First, we will be welcoming back to the module, Dominic Grieve, again this year. We are thrilled that the former Attorney General for England and Wales and former MP for the constituency of Beaconsfield, will be teaching in our LLB Law programme for a third year now; he joined us a Visiting Professor, in 2020-21 academic year, with a focus on the interaction between Politics and Law. Dominic will be delivering a guest lecture on the public law impacts and the constitutional crisis created by Brexit on 17 January 2023. With his extensive background in law and government, Dominic will provide a unique perspective on these important issues.

Next, we are delighted to welcome back Eleanor Hourigan, whose contributions have also become an annual feature of this module. Eleanor is a leading expert in human rights who currently acts as the Counsel for Human Rights and International Law to the House of Commons and Secretary to the Committee on Legal Affairs and Human Rights of the Parliamentary Assembly of the Council of Europe. Eleanor will be joining us for a guest lecture on the role of parliamentarians in the protection of human rights in the UK on 7 February 2023.

Additionally, we are thrilled to have Adam Wagner, also a Visiting Professor in our Department (since September 2019. Adam is a leading human rights barrister and commentator with specific expertise on the human rights impacts of the Covid-19 pandemic. He will be joining us for two guest lectures, addressing the human rights impacts of the COVID-19 pandemic on 14 February 2023 and the Equality Act 2010 on 28 March 2023. Adam has appeared in numerous high-profile cases before the UK courts and the European Court of Human Rights; his insights and practical experiences will be of great value to our students.

The Head of the Department, Professor Dimitrios Giannoulopoulos, commented: “Our Visiting Professors who are contributing to Public Law this year have been at the forefront of shaping public policy and debate. In addressing the constitutional crisis created by Brexit, the former Attorney General, Dominic Grieve – who has had a long and impressive career in the Conservative governments and party – will be reflecting on constitutional developments that he and colleagues had set in motion themselves and on political action they had been central to. Eleanor Hourigan will be similarly drawing on many years of operating from the centre of key parliamentary committees affecting the operation of human rights, while Adam Wagner will be sharing with students invaluable insights acquired in his numerous contributions to television and radio in the UK, as the key commentator in the country on Covid legislation, as well as his deep theoretical knowledge on the topic, as expertly captured in his recent book, Emergency State.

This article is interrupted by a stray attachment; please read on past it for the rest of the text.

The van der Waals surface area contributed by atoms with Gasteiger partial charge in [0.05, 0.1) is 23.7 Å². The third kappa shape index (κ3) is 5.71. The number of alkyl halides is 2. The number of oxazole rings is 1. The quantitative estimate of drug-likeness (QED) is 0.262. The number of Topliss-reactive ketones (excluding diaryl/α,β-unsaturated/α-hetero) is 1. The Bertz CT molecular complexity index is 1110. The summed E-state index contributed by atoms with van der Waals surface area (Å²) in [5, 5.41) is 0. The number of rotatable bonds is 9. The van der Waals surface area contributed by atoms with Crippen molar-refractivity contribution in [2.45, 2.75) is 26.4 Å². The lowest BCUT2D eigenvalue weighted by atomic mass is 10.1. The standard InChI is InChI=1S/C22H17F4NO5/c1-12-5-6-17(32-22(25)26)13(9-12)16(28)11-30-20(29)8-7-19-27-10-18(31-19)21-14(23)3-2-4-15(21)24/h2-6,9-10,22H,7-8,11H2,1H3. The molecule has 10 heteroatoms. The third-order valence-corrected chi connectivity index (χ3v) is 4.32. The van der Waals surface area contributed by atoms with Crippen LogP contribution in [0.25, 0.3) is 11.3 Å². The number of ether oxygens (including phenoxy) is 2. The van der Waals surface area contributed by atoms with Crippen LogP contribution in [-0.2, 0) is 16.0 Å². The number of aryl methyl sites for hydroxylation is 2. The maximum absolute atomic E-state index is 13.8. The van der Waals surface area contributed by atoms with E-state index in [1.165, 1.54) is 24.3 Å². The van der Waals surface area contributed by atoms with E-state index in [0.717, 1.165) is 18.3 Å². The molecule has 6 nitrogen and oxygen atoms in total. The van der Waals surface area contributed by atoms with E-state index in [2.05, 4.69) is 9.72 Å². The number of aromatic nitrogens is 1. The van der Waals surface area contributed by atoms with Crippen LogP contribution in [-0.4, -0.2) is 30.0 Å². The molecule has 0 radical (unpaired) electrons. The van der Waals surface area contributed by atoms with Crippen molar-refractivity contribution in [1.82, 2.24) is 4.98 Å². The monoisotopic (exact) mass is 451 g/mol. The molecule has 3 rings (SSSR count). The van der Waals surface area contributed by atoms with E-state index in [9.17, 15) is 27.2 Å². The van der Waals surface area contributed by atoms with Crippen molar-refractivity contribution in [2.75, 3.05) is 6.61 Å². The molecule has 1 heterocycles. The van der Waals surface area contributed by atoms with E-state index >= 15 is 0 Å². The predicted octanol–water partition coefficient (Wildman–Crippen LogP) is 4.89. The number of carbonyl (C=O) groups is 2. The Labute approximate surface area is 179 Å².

Public Law class during their visit of the UK Supreme Court in March 2022

The module also includes a broad range of experiential learning activities including a parliamentary debating exercise and a visit to the UK Supreme Court. The students will have the opportunity to observe the Court’s chambers, participate in an interactive workshop where key Supreme Court cases will be discussed, visit the historic exhibition and learn more about the inner workings of the highest court in the country.

These guest lectures and activities are designed to provide our students with a deeper understanding and appreciation of the fundamental role that public law and the Human Rights Act 1998 play in our society and politics.

In view of the broader interest of the topics taught in the guest lectures scheduled this term, we are delighted to open them up to other students and colleagues at Goldsmiths. If you are interested to attend, please email re the dates below:

All lectures are on Tuesdays, 11-1, at the cinema, in the Richard Hoggart Building:

Dominic Grieve on constitutional crisis created by Brexit, January 17

Eleanor Hourigan, on the role of Parliamentarians in the protection of human rights, February 7

Adam Wagner on the human rights impacts of Covid, February 14

Adam Wagner on the Equality Act, March 28


Goldsmiths appoints ‘legendary’ Clive Stafford Smith as a Visiting Professor in Law

credit: Facundo Arrizabalaga/EPA/Shutterstock (via Guardian)

We are thrilled to announce the appointment of Clive Stafford Smith OBE as a Visiting Professor in Law at Goldsmiths.

Clive has earned global admiration for his anti-death penalty work in the US. He is the founder of leading NGO Reprieve, who fight for people on death row, people held without charge or trial, people tortured and people targeted by illegal and lethal drone attacks. Through his pioneering legal practice and activist work, Clive has always strived to empower young people to protect human rights. His death penalty project in the US has over the years enabled hundreds of students to do life-saving, transformational work. His work defending Guantanamo detainees has been equally revolutionary. The Guardian describes his legendary status by highlighting his ‘intransigent, crusading spirit’.